Last week, I teased that this week's column would discuss Champions Online's energy mechanics. That, however, is only half of it. This week, we're going to discuss energy mechanics in general, player perception of resources, and the core central idea key to all video games: pushing buttons is fun.

The actual concept isn't hard to explain. Doing things in a video game is entertaining and not doing things is boring. This is a simple, fundamental concept that anyone can understand. Resource mechanics like mana, energy, or Vespene gas limit the things we can do before those resources have to be replenished. Running out isn't fun, so we reduce our resource use or maximize our resource returns.

The issue of CO's dreaded energy mechanics is only partially the developers' fault. The rest lies with us.
OOM, medding

Last week, I was reading some blogs about StarCraft. This is not too surprising; I like reading about StarCraft. However, the blogs I read weren't the usual fare. They were mostly general gaming sites' reactions to StarCraft and the general hype surrounding StarCraft II. One thing I gathered from the various bloggers about playing SC is that they all hated zerg rushes. However, even more universal than that, was the hate of "spawn more Overlords" and "construct additional pylons."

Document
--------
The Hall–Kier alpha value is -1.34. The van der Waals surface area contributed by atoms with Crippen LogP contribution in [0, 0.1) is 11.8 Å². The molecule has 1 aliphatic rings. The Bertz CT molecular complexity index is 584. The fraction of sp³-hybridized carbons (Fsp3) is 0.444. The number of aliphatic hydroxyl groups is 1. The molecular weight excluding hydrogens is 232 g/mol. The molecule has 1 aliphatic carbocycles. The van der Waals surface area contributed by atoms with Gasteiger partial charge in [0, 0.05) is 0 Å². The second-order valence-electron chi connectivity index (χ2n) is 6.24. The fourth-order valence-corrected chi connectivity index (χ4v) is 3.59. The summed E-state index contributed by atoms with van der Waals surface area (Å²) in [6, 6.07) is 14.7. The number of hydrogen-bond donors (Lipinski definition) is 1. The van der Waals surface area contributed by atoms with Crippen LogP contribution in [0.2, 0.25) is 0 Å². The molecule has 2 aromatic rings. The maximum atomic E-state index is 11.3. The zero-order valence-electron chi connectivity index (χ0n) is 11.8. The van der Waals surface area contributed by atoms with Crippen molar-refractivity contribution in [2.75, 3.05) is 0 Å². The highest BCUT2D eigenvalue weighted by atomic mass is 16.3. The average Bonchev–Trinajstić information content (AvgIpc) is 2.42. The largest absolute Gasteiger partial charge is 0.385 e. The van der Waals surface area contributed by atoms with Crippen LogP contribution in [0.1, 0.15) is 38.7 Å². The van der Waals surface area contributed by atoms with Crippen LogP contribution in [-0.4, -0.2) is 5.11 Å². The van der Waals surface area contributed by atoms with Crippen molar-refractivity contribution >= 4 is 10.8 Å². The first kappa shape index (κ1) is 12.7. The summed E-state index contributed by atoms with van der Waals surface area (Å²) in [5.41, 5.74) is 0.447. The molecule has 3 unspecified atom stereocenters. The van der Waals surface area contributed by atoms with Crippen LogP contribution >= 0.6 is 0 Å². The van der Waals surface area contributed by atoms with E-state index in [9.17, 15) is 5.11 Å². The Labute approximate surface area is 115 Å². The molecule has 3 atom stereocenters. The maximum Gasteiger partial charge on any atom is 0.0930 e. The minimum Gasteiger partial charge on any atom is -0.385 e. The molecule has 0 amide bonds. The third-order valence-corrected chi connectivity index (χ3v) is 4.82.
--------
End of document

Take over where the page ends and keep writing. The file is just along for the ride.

The fact is, people hate running out of resources. People hate not being able to hit buttons. Being out of mana, minerals, or energy is annoying, because once you are out of those resources, you can't do anything anymore. That element is very important: not being able to do anything. In StarCraft, running out of minerals or supply isn't as bad, because if you've got a lot of supply you probably have a big army to play with. In a MMORPG, running out of mana typically means doing nothing or "effectively nothing."

I'm not the foremost expert on World of Warcraft, but when a caster runs out of mana, it's anything but fun. Even though most casters have a wand to do moderate damage while their mana recovers, it doesn't feel like a fully fleshed-out option. It feels like a filler command that cycles while you wait for mana to do fun things.

It's no surprise that CO energy builders are boring. They're almost exactly the same as wanding in WoW. Instead of "doing something interesting," you're sitting there doing effectively nothing while your energy bar fills. In WoW, I felt like wanding was useful when leveling at least, since it dealt at least noticable damage. Energy builders in CO do not deal noticable damage, which makes them even less fun.

Finger-pointing is in order here